Gov. Jay Inslee announces ‘Healthy Washington’ phased plan to reopen businesses in Washington


The plan, which starts Jan. 11, focuses on a regional approach to tracking COVID-19 activity in the state

OLYMPIA — Washington Gov. Jay Inslee on Tuesday announced a new plan to begin reopening businesses in the state.

The “Healthy Washington” plan shifts to a two-phased system, focusing on regional metrics for COVID-19 cases and hospitalizations.

Washington Gov. Jay Inslee announced a new plan Tuesday aimed at getting businesses reopened as COVID-19 cases decline. Image courtesy Office of Washington Gov. Jay Inslee
Washington Gov. Jay Inslee announced a new plan Tuesday aimed at getting businesses reopened as COVID-19 cases decline. Image courtesy Office of Washington Gov. Jay Inslee

At a press conference on Tuesday, Inslee described the plan as a “new path forward” for moving towards economic recovery as the pandemic begins to ease.

“No one was untouched by the effects of the pandemic in 2020; many have and continue to suffer through no fault of their own,” Inslee said. “We aren’t out of this yet, but we are close to turning the corner on COVID-19 and this third wave of infection.”

Unlike the previous four-phased reopening plan that was largely abandoned, this approach, which would begin Jan. 11, focuses on eight regions, roughly based on Emergency Medical Services districts..

Clark County, which is in the “Southwest” region, includes Cowlitz, Skamania, Klickitat, and Wahkiakum counties.

Starting next Monday, state restrictions will be eased slightly on some forms of entertainment, as well as fitness activities.

Those would include ticketed events with ten or fewer people per group, and physical fitness programs limited to one client at a time per 500 square feet.

The Healthy Washington reopening plan divides the state into eight regions for gauging COVID-19 activity. Image courtesy Office of Washington Gov. Jay Inslee
The Healthy Washington reopening plan divides the state into eight regions for gauging COVID-19 activity. Image courtesy Office of Washington Gov. Jay Inslee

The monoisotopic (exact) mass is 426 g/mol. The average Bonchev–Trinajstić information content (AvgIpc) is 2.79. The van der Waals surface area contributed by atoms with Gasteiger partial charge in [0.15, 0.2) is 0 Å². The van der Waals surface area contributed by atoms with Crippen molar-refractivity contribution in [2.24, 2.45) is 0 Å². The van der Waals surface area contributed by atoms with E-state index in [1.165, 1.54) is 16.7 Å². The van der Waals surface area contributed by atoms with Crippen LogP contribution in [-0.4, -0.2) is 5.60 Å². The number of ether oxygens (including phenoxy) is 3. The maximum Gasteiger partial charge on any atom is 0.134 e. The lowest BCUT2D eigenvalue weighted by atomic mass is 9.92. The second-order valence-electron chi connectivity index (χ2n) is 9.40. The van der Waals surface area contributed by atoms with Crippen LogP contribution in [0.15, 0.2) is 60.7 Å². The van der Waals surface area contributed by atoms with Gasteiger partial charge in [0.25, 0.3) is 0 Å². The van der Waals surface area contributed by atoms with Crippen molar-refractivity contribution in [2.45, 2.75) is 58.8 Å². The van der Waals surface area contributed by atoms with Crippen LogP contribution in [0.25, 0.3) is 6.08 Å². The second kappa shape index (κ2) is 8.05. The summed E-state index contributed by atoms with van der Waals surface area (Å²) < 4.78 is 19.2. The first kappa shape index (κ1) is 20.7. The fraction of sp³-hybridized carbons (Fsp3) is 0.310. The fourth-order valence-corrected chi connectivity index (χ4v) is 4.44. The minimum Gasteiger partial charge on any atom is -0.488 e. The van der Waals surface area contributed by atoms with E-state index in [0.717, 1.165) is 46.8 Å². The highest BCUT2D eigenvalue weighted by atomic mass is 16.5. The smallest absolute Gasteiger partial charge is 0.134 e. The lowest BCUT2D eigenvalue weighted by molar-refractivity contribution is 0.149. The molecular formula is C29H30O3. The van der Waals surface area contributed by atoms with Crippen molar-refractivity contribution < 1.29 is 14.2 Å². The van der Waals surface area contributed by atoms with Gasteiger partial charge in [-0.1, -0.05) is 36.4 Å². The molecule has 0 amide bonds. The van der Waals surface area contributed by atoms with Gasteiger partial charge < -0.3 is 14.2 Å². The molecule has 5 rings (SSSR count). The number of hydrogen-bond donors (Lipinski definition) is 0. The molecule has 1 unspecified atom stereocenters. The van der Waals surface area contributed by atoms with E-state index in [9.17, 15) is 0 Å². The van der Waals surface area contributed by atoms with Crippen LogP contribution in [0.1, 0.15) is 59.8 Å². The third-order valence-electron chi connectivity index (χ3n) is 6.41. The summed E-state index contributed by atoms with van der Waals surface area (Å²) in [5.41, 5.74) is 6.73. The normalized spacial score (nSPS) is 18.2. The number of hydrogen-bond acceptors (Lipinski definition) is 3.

Another change will be that moving through phases would happen automatically, based on the COVID-19 activity metrics tracked by the state Department of Health (DOH).

“Our intent is to ensure that regions, the communities within them, and our state as whole have a balanced path toward recovery from the pandemic that relies on multiple key metrics that look at disease trajectory and health system capacity” said Deputy Secretary for COVID Response Lacy Fehrenbach. “This plan offers the start of a clear way forward as we continue to slow the spread of COVID-19, while we get more people vaccinated over the next few months.”

Fehrenbach added that they would be basing the phase metrics on data from Friday, Jan. 8, and a region could start in Phase 2 on Jan. 11 if they meet all four of the requirements, which include:

  • Decreasing trend in two-week rate of COVID-19 cases per 100K population (decrease >10%)
  • Decreasing trend in two-week rate new COVID-19 hospital admission rates per 100K population (decrease >10%)
  • ICU occupancy (total — COVID-19 and non-COVID-19) of less than 90%
  • COVID-19 test positivity rate of <10%

Metrics will be assessed each Friday on the state’s Risk Assessment Dashboard. Once a region is deemed to have met the requirements, they would be moved into the next phase the following Monday.

Once in Phase 2, regions must maintain at least three of those metrics to avoid being moved back to Phase 1, meaning case rates and hospital admissions must continue to decline or remain flat.

“Our goal is to reopen our economy safely, and to do it as quickly as possible. Every week, we plan on tracking our ongoing progress in protecting our communities against COVID-19,” said Secretary of Health Umair Shah. “The governor’s new plan will allow all of us to understand what measures are being used for the path forward including when it makes sense to ease restrictions across the state.”

DOH and local health departments would reserve the right to move a region outside of this timing, the governor’s office noted.

The first two phases of the Healthy Washington reopening plan, which begins Jan. 11. Image courtesy Office of Washington Gov. Jay Inslee
The first two phases of the Healthy Washington reopening plan, which begins Jan. 11. Image courtesy Office of Washington Gov. Jay Inslee

In Phase 2, indoor social gatherings of up to five people from outside your own household (limit, two households) would be permitted, or up to 15 people for outdoor gatherings. Restaurants could also reopen for indoor dining, with capacity limited at 25 percent, with an 11 p.m. closing time.

Gyms and other physical fitness businesses would be allowed to expand to 25 percent capacity in Phase 2, and moderate risk indoor sports and all outdoor sports would also be allowed to resume, with restrictions on spectator capacity.

“It’s a new year, and COVID-19 is no longer new to us,” Inslee said. “We’ve learned a lot; we’ve struggled a lot; we’ve accomplished a lot. Washingtonians are undeterred. This battle continues, but the turning point is on its way.”

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